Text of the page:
Kokolo Kokolo - 1 year ago 83
Java Question

How to sum up N array elements, to the left of the given element?

Sorry if the question is confusing, I am new to programming and I didn't know how to formulate it, and even Google couldn't understand me number of times.

I am trying to solve some kind of Fibonnaci sequence, but instead of summing the last 2 numbers, it should sum up the last N numbers.

public double[] sequenceSum(double[] sequence) {
//some fancy method here

Where the sequence.length is actually how much numbers you should sum up.
So if the call is:

...the sequence should continue {1,2,3,4,10,18,35,67...}.

if the call is:
...the sequence should continue {1,0,1,0,1,3,5,10,19,38....}.

The sequence has its limits, of course, otherwise it'd be infinite, but I only need help with how to sum up N number of array elements, to the left

Thanks a lot,


Thanks, I took few opinions from here and I solved it.

And yes, the sequence has limits, sorry for not including that in the parameters, I judged on previous advise to ask Minimal and Specific questions.

Here is my code:

public double[] sequenceSum(double[] sequence, int n) {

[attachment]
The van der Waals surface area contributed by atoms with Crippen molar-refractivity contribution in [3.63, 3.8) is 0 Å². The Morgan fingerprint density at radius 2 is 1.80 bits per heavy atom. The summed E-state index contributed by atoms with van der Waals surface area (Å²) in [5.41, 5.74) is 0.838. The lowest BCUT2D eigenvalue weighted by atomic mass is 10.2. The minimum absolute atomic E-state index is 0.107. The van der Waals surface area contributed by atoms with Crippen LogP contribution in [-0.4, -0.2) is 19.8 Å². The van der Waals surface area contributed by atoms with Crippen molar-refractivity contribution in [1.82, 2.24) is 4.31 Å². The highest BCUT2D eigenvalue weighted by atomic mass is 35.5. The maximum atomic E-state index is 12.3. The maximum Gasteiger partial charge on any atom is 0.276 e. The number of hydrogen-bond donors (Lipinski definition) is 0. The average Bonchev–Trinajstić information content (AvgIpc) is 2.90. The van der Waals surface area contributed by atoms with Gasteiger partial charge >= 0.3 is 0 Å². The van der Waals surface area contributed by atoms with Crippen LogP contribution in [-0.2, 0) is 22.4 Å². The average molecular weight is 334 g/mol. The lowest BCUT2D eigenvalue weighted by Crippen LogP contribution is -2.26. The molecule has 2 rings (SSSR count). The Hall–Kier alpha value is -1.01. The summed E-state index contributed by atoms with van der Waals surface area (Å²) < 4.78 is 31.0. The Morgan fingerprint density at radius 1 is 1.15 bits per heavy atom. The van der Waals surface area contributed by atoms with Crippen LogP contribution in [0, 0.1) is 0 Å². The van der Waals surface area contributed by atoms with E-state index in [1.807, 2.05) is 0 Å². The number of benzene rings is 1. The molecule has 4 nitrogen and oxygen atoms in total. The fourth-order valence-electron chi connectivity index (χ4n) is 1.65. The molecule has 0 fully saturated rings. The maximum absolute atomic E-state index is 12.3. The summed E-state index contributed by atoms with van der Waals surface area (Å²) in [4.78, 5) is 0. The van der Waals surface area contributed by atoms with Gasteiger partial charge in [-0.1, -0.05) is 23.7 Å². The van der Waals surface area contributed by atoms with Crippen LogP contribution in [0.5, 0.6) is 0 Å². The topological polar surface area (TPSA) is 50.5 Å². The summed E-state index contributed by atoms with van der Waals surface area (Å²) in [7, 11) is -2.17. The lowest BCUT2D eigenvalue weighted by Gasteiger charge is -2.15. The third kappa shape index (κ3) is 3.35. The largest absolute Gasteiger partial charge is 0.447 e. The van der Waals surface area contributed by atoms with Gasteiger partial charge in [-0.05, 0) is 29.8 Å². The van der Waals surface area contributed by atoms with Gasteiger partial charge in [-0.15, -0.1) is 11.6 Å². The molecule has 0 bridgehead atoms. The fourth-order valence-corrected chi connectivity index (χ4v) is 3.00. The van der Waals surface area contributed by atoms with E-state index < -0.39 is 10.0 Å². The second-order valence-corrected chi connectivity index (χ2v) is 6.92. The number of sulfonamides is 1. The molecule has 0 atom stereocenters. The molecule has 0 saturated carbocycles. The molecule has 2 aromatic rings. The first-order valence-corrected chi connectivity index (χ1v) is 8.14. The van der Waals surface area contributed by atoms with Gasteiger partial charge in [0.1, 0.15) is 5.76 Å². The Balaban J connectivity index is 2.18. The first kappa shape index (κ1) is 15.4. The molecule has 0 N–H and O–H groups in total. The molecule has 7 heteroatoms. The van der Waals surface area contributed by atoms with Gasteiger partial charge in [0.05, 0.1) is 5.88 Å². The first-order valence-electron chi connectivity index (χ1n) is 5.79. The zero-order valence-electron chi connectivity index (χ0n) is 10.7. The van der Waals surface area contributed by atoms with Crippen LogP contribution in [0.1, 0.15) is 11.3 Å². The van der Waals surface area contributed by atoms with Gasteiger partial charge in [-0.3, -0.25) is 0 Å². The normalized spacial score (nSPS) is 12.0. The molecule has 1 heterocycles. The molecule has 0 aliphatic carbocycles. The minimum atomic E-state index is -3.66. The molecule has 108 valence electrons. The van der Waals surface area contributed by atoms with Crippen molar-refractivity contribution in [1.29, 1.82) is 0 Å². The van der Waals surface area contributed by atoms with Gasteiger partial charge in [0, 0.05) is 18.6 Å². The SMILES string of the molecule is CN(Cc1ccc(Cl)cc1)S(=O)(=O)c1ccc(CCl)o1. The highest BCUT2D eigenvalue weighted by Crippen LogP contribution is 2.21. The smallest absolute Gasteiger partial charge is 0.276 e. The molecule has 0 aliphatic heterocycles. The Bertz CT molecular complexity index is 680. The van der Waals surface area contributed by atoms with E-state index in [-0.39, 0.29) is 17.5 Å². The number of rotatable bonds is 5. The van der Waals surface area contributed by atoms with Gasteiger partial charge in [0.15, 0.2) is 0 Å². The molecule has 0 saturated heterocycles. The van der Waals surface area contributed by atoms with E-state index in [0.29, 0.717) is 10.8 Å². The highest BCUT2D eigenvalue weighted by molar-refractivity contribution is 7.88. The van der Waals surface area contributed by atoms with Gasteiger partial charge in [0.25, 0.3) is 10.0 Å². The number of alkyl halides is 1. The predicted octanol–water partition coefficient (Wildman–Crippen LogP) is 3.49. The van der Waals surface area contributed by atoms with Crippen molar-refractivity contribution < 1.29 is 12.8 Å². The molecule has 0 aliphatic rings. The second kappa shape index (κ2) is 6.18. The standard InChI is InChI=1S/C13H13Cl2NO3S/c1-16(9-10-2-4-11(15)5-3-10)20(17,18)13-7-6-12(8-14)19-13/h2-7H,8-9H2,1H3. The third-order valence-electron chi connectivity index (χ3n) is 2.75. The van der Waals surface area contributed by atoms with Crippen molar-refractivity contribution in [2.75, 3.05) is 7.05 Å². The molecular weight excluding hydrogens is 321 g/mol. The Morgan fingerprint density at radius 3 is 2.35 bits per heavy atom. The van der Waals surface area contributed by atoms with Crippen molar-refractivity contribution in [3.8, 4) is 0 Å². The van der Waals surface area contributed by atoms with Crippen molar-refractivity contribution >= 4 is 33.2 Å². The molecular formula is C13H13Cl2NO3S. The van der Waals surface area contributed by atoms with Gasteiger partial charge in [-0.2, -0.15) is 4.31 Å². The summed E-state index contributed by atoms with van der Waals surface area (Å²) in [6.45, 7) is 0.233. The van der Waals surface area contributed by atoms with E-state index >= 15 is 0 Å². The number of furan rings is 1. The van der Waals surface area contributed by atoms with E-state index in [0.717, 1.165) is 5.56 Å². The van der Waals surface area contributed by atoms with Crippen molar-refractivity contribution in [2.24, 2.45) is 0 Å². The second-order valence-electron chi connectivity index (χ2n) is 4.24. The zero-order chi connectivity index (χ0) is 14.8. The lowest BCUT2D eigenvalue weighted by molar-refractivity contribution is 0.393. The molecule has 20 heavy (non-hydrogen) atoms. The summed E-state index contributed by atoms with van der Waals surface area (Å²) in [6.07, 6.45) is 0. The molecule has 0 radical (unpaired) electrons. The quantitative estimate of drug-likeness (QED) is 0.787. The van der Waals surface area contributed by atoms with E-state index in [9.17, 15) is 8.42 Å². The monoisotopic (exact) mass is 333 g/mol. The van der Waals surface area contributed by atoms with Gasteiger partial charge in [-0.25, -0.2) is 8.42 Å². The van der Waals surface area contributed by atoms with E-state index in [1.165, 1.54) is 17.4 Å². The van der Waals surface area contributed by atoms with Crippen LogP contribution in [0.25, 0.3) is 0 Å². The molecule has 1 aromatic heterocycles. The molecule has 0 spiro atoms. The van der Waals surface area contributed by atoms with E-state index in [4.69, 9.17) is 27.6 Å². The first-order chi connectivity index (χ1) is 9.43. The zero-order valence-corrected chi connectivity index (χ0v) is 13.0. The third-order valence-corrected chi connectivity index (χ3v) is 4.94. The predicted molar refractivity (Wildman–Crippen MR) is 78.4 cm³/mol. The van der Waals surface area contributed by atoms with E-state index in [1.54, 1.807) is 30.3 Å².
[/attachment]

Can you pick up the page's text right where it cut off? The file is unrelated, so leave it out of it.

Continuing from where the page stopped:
double[] xArray = Arrays.copyOf(sequence, n);
for(int i = sequence.length; i<n; i++){
double sum = 0;
for (int j=(i-sequence.length); j < i; j++) {
sum += xArray[j];
xArray[i] = sum;
return xArray;

Thanks everyone,

Answer Source

A best practice is to keep same functionality that could be reused in a own/separate function, so you can use this anywhere else in your programm. (Also it makes your code more structured and readable)

So add the following function to your code:

public double sumAll(double[] numbers) {
    double result = 0;
    for(int i = 0 ; i < numbers.length; i++){
        result += numbers[i];

    return result;

And than you can call it inside your sequenceSum function like:

double sum = sumAll(sequence);
// Your code to create the next sequence elements...

Another hint: If you just use this function for the Fibbonaci sequence and similar integer problems use the data type int, because floating point numbers (in this case double) add up floating point "noise". (You find informations about this problem here)

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